counterpose

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Penelope Simons' thoughtful and illuminating paper on "humanitarian intervention" in which she counterposes the conflict between sovereignty and human rights [see the December 2000 Monitor].
He takes a less defensible step, however, when he counterposes socioeconomic rights to political ones, arguing that there is a necessary tradeoff between them.
La Rondine'' counterposes the star-crossed Magda and Ruggero with the comic squabbling of Magda's high-spirited housemaid Lisette (soprano Sari Gruber) and Lisette's unlikely lover, the poet-singer Prunier (Greg Fedderly).
This emphasis on discourse involves a problematic notion of Shakespearean drama in general, which it is Berger's purpose to develop in the light of his apparent distaste for performance-centered criticism, and against which he counterposes a strongly text-centered criticism.
For example, he counterposes the enforced idleness, compelled activity, and passivity displayed in the photographs with the optimistic view of occupational therapy found in the hospital's annual reports.
He counterposes the Rondeau approach with one credited to "men organizers": "Traditional methods included passing out flyers and setting up large meetings to see how many would show up.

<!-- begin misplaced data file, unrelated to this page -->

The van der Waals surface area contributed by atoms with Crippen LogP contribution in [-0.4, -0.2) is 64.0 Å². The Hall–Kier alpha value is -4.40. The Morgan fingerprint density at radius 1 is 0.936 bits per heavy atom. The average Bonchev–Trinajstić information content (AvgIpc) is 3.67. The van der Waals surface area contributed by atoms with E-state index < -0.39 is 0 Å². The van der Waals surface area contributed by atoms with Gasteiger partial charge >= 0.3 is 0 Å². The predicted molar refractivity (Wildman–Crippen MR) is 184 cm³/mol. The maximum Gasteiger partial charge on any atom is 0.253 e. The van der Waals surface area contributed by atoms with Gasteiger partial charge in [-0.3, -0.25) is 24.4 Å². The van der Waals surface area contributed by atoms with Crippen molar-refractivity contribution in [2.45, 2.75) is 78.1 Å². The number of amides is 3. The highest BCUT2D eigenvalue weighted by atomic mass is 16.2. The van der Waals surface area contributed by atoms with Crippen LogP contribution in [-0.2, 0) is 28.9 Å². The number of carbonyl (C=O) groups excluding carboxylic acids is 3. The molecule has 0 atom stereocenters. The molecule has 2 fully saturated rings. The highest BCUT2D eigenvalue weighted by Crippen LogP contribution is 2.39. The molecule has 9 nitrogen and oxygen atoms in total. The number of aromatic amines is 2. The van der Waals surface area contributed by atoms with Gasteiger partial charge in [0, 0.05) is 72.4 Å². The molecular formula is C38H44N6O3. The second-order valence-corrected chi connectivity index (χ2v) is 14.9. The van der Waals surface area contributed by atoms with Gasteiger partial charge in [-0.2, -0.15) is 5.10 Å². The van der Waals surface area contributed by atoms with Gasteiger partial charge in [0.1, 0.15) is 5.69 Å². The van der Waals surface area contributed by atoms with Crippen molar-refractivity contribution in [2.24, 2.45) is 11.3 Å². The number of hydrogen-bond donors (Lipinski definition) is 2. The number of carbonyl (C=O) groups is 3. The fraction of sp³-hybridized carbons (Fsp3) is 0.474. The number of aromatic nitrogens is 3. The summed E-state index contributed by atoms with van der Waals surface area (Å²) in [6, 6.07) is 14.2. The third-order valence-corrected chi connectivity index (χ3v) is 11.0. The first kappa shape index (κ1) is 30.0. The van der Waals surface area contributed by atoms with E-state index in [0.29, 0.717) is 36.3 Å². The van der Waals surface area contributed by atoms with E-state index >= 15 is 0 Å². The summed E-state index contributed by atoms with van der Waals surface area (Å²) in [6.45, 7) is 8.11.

He calls for transborder participatory democracy in the form of North-South coalitions of citizens' movements, and he sensibly counterposes this to the thoroughly undemocratic idea of world government based on existing states and the United Nations, which does not even pretend to be democratic.
Some definition of terms would have helped this reader: I am never quite sure what Maker means by "modernity," which he counterposes to postmodernity; nor am I sure exactly what he means by modernism and postmodernism in philosophy; they do not seem to correspond to the way the terms are used by literary critics.
In Act IV, the opening dance counterposes a corps in maroon with one in white in interlacing lines.
Haacke ironically counterposes Philip Morris's art statements with a photo of Jesse Helms, anti-art crusader, whom Philip Morris also generously supports.
Himes specifically counterposes this idea of a planned incident by a martyr to what he sees as more random, spontaneous rioting, which he condemns as ineffectual and based in self-interest, as opposed to race betterment.
He counterposes this with Freud's attempts to overcome self-evasion and contradiction in his own investigations.